Photographer Scarlet Page’s Resonators captures everyone from Paul McCartney to her famous Led Zeppelin father
- Credit: Archant
As the daughter of one of the most influential guitarists to ever grace these shores, Scarlet Page is aware that when she became a photographer, certain doors would open themselves more readily to her in the entertainment world.
That’s not to say she hasn’t had to work hard and, as someone who’s made her career taking pictures of musical royalty, even pinning her subjects down to a time and place can be the biggest challenge of all. In her new exhibition, she’s photographed everyone from Paul McCartney to Johnny Marr, but having grown up among artists, she rarely gets star struck.
Unless, that is, she comes across Simon Le Bon.
“It’s strange. I was commissioned once to photograph David Bowie, but the one really that did get me the most nervous was Duran Duran. While I was waiting to shoot them, I kept having to go to the loo every two minutes. I think that the groups who were with you in your teenage years, they’re the ones who matter to you the most.”
Those adolescent years, Page says, are when you truly begin to develop and grow into who you are, so it is fitting that Resonators, which is now running at Crouch End’s Arthouse, was originally devised as a project to raise money for the Teenage Cancer Trust.
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An exhibition showcasing portraits of rock guitarists from across the generations, it is the result of a year’s work by Page which is still not finished. Last Thursday, the 43-year-old was at the Hammersmith Apollo to photograph Jack White and she’s also been swotting up on Viv Albertine’s autobiography ahead of their upcoming session.
“Some of the people that I did shoot for this I had met before – Kelly Jones, Justin Hawkins, John Frusciante, Slash – but there were a lot I hadn’t and, for those ones, I really had to start from scratch.
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“It did feel like each one was a mini adventure. They were all really accommodating, but for me, the problem was often working out where you’re going – like visiting Wilco Johnson at Canvey Island.
“I met up with him – he lives just outside Canvey now – and we went back and walked along the seawall, where it was really windy and freezing cold. He was just such a character, telling stories that would warm your heart and pull you in – I could listen to him all night. That just happened; it was quite a magical day and it was the first shoot of the whole project.”
When it came to deciding a theme for the exhibition, guitarists were an obvious choice. Scarlet Page never professionally photographed her father, the legendary Led Zeppelin shredder Jimmy Page, until she was 15 years into her career, but his influence – alongside her mother Charlotte Martin – has always been present since the start.
“I’ve often thought about it and wondered why it happened. My mum was a model before I was born, so obviously the visual side of that is quite important and my dad, again, was very visual.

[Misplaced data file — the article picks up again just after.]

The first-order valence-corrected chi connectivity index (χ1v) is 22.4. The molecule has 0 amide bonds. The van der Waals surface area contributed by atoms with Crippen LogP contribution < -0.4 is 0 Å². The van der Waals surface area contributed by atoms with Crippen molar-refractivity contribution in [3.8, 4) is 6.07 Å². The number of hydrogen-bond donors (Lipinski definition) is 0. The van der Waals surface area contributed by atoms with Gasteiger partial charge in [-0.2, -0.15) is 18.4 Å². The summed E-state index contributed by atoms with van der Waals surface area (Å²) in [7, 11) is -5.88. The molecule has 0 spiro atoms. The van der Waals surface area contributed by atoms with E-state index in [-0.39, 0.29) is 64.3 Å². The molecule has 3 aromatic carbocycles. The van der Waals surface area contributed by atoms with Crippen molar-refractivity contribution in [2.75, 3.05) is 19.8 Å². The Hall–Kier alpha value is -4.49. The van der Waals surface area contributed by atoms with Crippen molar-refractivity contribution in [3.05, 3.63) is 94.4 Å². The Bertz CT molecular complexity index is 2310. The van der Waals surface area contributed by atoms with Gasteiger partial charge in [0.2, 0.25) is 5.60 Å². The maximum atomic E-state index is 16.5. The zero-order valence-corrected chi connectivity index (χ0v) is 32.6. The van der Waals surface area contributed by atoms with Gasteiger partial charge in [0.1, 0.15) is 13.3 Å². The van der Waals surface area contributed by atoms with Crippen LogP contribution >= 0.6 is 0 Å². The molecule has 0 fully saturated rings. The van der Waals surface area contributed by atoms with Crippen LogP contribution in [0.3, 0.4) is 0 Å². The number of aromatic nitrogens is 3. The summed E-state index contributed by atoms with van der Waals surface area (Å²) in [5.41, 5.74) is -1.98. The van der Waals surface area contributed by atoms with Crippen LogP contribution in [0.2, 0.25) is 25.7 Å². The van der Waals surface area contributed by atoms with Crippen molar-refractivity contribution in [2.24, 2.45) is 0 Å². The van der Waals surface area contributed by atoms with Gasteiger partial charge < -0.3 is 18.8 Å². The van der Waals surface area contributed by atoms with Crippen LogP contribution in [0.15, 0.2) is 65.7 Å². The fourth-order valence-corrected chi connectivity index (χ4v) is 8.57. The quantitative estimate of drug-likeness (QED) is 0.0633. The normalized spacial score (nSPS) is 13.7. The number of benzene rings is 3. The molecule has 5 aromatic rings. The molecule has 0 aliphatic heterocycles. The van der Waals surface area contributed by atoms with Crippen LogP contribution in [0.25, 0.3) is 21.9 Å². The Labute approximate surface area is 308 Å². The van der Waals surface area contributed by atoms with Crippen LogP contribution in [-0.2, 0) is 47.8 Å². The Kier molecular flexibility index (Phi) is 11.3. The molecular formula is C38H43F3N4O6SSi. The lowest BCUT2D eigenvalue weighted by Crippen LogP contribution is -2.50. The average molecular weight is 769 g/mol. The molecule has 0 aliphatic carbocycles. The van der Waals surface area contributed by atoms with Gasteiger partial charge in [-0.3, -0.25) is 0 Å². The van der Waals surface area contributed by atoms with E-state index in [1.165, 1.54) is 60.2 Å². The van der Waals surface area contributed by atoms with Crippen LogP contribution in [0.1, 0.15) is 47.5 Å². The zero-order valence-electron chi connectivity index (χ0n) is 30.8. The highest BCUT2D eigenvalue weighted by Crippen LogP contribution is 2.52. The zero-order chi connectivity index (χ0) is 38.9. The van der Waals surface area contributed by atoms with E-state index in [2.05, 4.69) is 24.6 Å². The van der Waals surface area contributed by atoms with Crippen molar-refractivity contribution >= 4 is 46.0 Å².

“I’ve always loved music, but not played it myself, and been more creative and arty. I went to art college and did a foundation course, where you do bits of everything, so I did photography. I loved how I could replicate what I was seeing whereas my paintings were all a bit too controlled.”
Growing up, her father’s legendary status allowed Page to attend countless gigs. Even though they were in retrospect “not very exciting ones, not very cool”, they did allow her to meet childhood heroes like Abba, Adam Ant and Wham!
Later, after graduating from college, this was taken to the next level when she got her big break going on tour with two of her favourite bands of the time, Smashing Pumpkins and the Beastie Boys, as they travelled to Lollapalooza. Once there, she was introduced to The Verve, who were “very stoned”, and holed up in their tour van as their set had been rained off. One of the pictures she took during this meeting ended up on their album artwork and her career blossomed from there.
Despite having entry to the music industry’s inner circle, its hedonist allure has never appealed to Page: “I’m so not rock and roll – I’ve never taken any drugs. Now that I’m a mum I like beer o’clock; five o’clock and it’s time for a glass of wine, but that’s about it.”
Is that a reaction to her father’s notorious lifestyle back in the day? “Well, probably. I think if your parents are really square, you can’t wait to start smoking and taking drugs. But I couldn’t really compete, could I?
“So I thought I’d rebel and go completely the other way. It probably goes in waves; soon you’ll be getting all these straight edges giving birth to children who end up going completely off the rails.”
Although she doesn’t live in London, Page often travels down to London to visit her father and the pair retain a close relationship. Married and with two children herself now, are there any signs that the entertainment world might soon have to brace itself for a third generation of the Page dynasty?
“It’s a bit of a worry – my little girl just sings the whole time! She uses her bunk bed as a stage and starts hanging off it as she’s singing. She could be the next crazy one, the crazy singer and I’ll just be there taking her picture.”
Resonators is at Crouch End’s Arthouse until August 6. For details, visit arthousecrouchend.co.uk.